Nicola, Zara and Tina all rose to the challenge of recording penalty-free cross-country clears.

"The ground was slippery which made it hard work but the crowd was unbelievable," said Zara. "High Kingdom lost both front shoes but he kept trying. He's inexperienced but he coped well with the atmosphere and I'm chuffed to bits with him."

Mary did not have the most comfortable of rides aboard her big-striding bay, who crossed the finish line with 1.2 time penalties to add and looked as keen as when he started. The duo were temporarily held on course after clearing the second water while the Cricket Ball Basket (fence 23) was repaired after Japan's Takayuki Yumira and Latina fell.

"I was nervous of the crowd but it was wonderful to have that support behind us," said Mary.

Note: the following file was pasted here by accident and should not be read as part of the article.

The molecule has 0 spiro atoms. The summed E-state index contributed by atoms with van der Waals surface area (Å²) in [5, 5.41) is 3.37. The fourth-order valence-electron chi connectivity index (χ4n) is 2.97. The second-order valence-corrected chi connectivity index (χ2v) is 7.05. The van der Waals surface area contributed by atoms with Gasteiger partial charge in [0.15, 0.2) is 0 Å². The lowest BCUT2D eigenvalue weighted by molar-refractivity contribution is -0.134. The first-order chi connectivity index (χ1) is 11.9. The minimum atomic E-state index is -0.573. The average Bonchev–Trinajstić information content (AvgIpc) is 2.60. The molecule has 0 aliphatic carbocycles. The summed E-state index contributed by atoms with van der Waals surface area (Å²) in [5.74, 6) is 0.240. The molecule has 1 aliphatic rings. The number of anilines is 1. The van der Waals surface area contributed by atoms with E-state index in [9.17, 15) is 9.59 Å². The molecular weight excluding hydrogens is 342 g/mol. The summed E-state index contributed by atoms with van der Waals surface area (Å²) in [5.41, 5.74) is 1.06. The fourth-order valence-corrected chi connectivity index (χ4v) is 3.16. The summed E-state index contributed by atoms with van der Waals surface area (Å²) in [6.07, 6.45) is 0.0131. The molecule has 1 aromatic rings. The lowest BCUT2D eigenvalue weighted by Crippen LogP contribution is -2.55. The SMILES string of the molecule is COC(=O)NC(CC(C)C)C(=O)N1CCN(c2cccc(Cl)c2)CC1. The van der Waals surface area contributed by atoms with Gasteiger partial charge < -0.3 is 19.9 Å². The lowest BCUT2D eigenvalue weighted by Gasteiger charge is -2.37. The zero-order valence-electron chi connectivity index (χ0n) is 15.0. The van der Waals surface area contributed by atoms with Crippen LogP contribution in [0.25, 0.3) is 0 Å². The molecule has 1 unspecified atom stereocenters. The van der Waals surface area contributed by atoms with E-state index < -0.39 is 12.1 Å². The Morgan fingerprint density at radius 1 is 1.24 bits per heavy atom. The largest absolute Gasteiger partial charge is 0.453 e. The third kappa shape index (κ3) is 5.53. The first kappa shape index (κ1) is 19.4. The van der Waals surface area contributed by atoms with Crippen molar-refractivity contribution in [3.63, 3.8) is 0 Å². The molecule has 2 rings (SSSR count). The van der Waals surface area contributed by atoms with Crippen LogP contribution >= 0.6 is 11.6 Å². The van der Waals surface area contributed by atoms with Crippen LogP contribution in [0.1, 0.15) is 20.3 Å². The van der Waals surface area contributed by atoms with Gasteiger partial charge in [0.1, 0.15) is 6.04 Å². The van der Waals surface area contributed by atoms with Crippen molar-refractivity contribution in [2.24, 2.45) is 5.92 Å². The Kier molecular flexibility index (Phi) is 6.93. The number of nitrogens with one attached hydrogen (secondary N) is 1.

Imperial Cavalier is renowned for struggling to keep his excitement under control in front of an audience and Mary entered the main arena for the dressage with a finger to her lips in the hope of silencing the crowd. It worked and the 15-year-old gelding pulled off one of his best scores at this level.

"I knew if they cheered he would explode and it would have been hard to ride a test after that so although the crowd was behind me they were very well behaved," said a tearful Mary afterwards. "I'm not going to cry but coming in here with the home crowd is emotional. Imperial Cavalier is a horse with tremendous enthusiasm and energy. Tension got to him in the last flying change but I was pleased with the shoulder-in, medium trot and half pass."